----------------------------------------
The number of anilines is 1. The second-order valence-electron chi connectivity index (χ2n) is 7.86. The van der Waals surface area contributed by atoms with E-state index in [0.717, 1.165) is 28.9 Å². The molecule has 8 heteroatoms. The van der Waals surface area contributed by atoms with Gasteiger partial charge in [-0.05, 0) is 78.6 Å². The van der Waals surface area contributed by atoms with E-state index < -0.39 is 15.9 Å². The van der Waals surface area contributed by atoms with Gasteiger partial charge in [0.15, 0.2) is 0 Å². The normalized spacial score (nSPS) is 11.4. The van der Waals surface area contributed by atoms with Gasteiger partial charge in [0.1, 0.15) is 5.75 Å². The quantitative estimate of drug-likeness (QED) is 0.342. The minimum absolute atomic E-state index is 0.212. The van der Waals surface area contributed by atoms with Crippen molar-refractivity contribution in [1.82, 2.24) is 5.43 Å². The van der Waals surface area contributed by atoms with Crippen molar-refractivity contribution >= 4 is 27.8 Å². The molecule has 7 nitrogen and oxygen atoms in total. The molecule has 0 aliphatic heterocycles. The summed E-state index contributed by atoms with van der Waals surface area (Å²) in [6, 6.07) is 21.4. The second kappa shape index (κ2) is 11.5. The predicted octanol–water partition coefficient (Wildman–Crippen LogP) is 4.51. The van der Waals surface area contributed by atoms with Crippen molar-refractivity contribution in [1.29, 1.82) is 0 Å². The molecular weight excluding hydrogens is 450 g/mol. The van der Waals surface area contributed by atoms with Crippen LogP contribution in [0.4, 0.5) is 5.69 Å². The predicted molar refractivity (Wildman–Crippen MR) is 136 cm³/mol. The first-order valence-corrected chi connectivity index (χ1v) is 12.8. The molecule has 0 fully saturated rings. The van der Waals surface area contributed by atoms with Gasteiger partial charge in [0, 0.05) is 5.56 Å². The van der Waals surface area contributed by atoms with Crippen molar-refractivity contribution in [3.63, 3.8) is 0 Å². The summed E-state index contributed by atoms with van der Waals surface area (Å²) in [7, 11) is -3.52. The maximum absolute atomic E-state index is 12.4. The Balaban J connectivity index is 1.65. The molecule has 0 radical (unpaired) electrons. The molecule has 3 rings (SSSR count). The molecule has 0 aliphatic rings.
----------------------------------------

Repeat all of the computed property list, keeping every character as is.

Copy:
The number of anilines is 1. The second-order valence-electron chi connectivity index (χ2n) is 7.86. The van der Waals surface area contributed by atoms with E-state index in [0.717, 1.165) is 28.9 Å². The molecule has 8 heteroatoms. The van der Waals surface area contributed by atoms with Gasteiger partial charge in [-0.05, 0) is 78.6 Å². The van der Waals surface area contributed by atoms with E-state index < -0.39 is 15.9 Å². The van der Waals surface area contributed by atoms with Gasteiger partial charge in [0.15, 0.2) is 0 Å². The normalized spacial score (nSPS) is 11.4. The van der Waals surface area contributed by atoms with Gasteiger partial charge in [0.1, 0.15) is 5.75 Å². The quantitative estimate of drug-likeness (QED) is 0.342. The minimum absolute atomic E-state index is 0.212. The van der Waals surface area contributed by atoms with Crippen molar-refractivity contribution in [1.82, 2.24) is 5.43 Å². The van der Waals surface area contributed by atoms with Crippen molar-refractivity contribution >= 4 is 27.8 Å². The molecule has 7 nitrogen and oxygen atoms in total. The molecule has 0 aliphatic heterocycles. The summed E-state index contributed by atoms with van der Waals surface area (Å²) in [6, 6.07) is 21.4. The second kappa shape index (κ2) is 11.5. The predicted octanol–water partition coefficient (Wildman–Crippen LogP) is 4.51. The van der Waals surface area contributed by atoms with Crippen molar-refractivity contribution in [1.29, 1.82) is 0 Å². The molecular weight excluding hydrogens is 450 g/mol. The van der Waals surface area contributed by atoms with Crippen LogP contribution in [0.4, 0.5) is 5.69 Å². The predicted molar refractivity (Wildman–Crippen MR) is 136 cm³/mol. The first-order valence-corrected chi connectivity index (χ1v) is 12.8. The molecule has 0 fully saturated rings. The van der Waals surface area contributed by atoms with Gasteiger partial charge in [0, 0.05) is 5.56 Å². The van der Waals surface area contributed by atoms with Crippen molar-refractivity contribution in [3.63, 3.8) is 0 Å². The summed E-state index contributed by atoms with van der Waals surface area (Å²) in [7, 11) is -3.52. The maximum absolute atomic E-state index is 12.4. The Balaban J connectivity index is 1.65. The molecule has 0 radical (unpaired) electrons. The molecule has 3 rings (SSSR count). The molecule has 0 aliphatic rings.